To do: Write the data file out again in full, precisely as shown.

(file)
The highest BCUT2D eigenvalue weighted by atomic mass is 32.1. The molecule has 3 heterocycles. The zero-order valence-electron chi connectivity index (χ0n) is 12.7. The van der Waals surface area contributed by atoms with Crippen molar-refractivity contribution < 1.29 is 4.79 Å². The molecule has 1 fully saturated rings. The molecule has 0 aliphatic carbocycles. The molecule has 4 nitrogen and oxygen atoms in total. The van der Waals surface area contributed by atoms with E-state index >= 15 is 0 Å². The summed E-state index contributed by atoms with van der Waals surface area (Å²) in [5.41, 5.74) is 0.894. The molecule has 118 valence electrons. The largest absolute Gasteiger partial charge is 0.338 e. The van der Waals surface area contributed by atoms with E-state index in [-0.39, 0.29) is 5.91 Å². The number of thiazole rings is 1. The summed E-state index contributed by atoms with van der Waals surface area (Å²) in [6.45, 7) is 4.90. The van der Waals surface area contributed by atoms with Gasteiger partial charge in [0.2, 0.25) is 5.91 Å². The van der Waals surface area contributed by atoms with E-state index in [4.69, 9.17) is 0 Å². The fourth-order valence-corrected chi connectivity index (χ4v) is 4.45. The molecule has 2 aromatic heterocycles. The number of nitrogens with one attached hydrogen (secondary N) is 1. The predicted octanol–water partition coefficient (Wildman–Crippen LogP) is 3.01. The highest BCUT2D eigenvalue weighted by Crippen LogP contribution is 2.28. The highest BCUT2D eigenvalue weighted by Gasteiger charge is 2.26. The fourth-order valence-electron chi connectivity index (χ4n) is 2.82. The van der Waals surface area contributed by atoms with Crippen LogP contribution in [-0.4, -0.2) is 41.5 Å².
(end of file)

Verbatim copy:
The highest BCUT2D eigenvalue weighted by atomic mass is 32.1. The molecule has 3 heterocycles. The zero-order valence-electron chi connectivity index (χ0n) is 12.7. The van der Waals surface area contributed by atoms with Crippen molar-refractivity contribution < 1.29 is 4.79 Å². The molecule has 1 fully saturated rings. The molecule has 0 aliphatic carbocycles. The molecule has 4 nitrogen and oxygen atoms in total. The van der Waals surface area contributed by atoms with E-state index >= 15 is 0 Å². The summed E-state index contributed by atoms with van der Waals surface area (Å²) in [5.41, 5.74) is 0.894. The molecule has 118 valence electrons. The largest absolute Gasteiger partial charge is 0.338 e. The van der Waals surface area contributed by atoms with E-state index in [-0.39, 0.29) is 5.91 Å². The number of thiazole rings is 1. The summed E-state index contributed by atoms with van der Waals surface area (Å²) in [6.45, 7) is 4.90. The van der Waals surface area contributed by atoms with Gasteiger partial charge in [0.2, 0.25) is 5.91 Å². The van der Waals surface area contributed by atoms with E-state index in [4.69, 9.17) is 0 Å². The fourth-order valence-corrected chi connectivity index (χ4v) is 4.45. The molecule has 2 aromatic heterocycles. The number of nitrogens with one attached hydrogen (secondary N) is 1. The predicted octanol–water partition coefficient (Wildman–Crippen LogP) is 3.01. The highest BCUT2D eigenvalue weighted by Crippen LogP contribution is 2.28. The highest BCUT2D eigenvalue weighted by Gasteiger charge is 2.26. The fourth-order valence-electron chi connectivity index (χ4n) is 2.82. The van der Waals surface area contributed by atoms with Crippen LogP contribution in [-0.4, -0.2) is 41.5 Å².